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August 20, 2021 | HR Compliance | Posted by Ascentis Thought Leadership

The Consequences of Non-Compliance

When it comes to financial regulations, the buck stops with an organization’s CFO. Staying compliant with the wide range of legal considerations that touch your finance operations is no easy task, but it’s a must for any conscientious CFO who wants to protect a company from the monetary and reputational fallout that comes from non-compliance. Below, we’ll cover the consequences of non-compliance in the workplace with six key areas of concern that CFOs need to keep an eye on. Read end-to-end for a full understanding of the importance of compliance in business, or use the links below to jump to an area you’re interested in.

What is non-compliance?

In order to understand what non-compliance is, it’s important to understand what the SBA compliance definition is. To stay legally compliant, your business will need to meet both internal and external business compliance requirements. This includes things like filing paperwork, paying taxes, and making sure you’re keeping the right business records.

Non-compliance in business is when you’re failing to meet any of the above requirements. HR compliance software can help you avoid non-compliance, which is important because there can be serious consequences. As a business owner, you need to understand what you need to do to be compliant with local, state, and federal regulations.

Examples of non-compliance

It’s easier to understand non-compliance when you have some examples. Let’s take a construction company, for example. A construction company may be guilty of non-compliance due to an OSHA violation that results in a fine. If a worker isn’t wearing proper safety equipment on the job, your business may face fines as a result of not complying with OSHA regulations.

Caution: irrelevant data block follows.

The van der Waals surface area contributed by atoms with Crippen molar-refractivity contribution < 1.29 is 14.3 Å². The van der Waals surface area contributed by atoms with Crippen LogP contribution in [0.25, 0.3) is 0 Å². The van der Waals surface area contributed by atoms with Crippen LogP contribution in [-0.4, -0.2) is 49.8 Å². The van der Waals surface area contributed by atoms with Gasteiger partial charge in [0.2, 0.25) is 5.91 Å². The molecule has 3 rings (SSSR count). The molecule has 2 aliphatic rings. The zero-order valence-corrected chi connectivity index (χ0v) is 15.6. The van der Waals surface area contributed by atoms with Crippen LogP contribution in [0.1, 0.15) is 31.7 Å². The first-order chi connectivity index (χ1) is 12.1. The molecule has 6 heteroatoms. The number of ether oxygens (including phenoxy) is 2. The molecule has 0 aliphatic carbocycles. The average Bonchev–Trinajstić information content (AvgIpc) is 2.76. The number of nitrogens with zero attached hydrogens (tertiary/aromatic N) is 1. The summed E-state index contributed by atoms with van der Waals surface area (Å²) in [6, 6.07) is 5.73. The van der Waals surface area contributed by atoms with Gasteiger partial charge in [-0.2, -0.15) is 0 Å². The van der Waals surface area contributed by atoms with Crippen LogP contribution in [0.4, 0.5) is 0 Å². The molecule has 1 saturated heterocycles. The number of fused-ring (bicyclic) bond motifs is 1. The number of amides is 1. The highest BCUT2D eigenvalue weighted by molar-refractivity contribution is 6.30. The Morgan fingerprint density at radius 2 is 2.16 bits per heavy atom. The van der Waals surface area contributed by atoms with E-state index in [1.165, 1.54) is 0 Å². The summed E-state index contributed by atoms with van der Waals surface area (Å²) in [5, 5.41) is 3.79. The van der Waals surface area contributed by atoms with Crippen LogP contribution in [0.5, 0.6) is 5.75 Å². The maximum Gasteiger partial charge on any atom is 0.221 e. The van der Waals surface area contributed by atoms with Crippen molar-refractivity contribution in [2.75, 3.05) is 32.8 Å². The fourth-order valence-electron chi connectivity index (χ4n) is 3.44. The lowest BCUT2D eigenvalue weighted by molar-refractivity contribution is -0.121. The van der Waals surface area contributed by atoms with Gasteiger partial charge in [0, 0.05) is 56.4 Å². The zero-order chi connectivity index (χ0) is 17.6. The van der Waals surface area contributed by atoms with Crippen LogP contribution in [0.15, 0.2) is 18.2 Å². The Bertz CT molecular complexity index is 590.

Another example of non-compliance a company can face is breaking meal break laws, which are laws that give employees time to take breaks and have meals. For example, in California, workers are entitled to an unpaid, uninterrupted 30-minute meal break if they work for a period of more than five hours. If you fail to comply, you must pay the employee for an additional hour of work at their regular pay rate.

Sometimes, non-compliance is a matter of a payroll issue. This is one of the biggest reasons many companies use enterprise time tracking software instead of handling time and attendance manually. Making sure you’re accurately tracking and reporting employee hours, including PTO and overtime, is an important part of being in compliance financially. With the right software, you don’t have to worry about recording and calculating hours worked by hand or facing penalties for non-compliance.

Consequences of non-compliance

As a business owner, you may be wondering about the consequences of non-compliance. Unsurprisingly, there is a cost for non-compliance that business owners must face whether they violate HIPAA rights, OSHA regulations, or make payroll errors, for example. You can learn more about some of the consequences of non-compliance in business below.

Consequences of non-compliance include classification violations, national, state, and local law violations, international law violations, class-action lawsuits, loss of reputation, and employee turnover.

Classification violations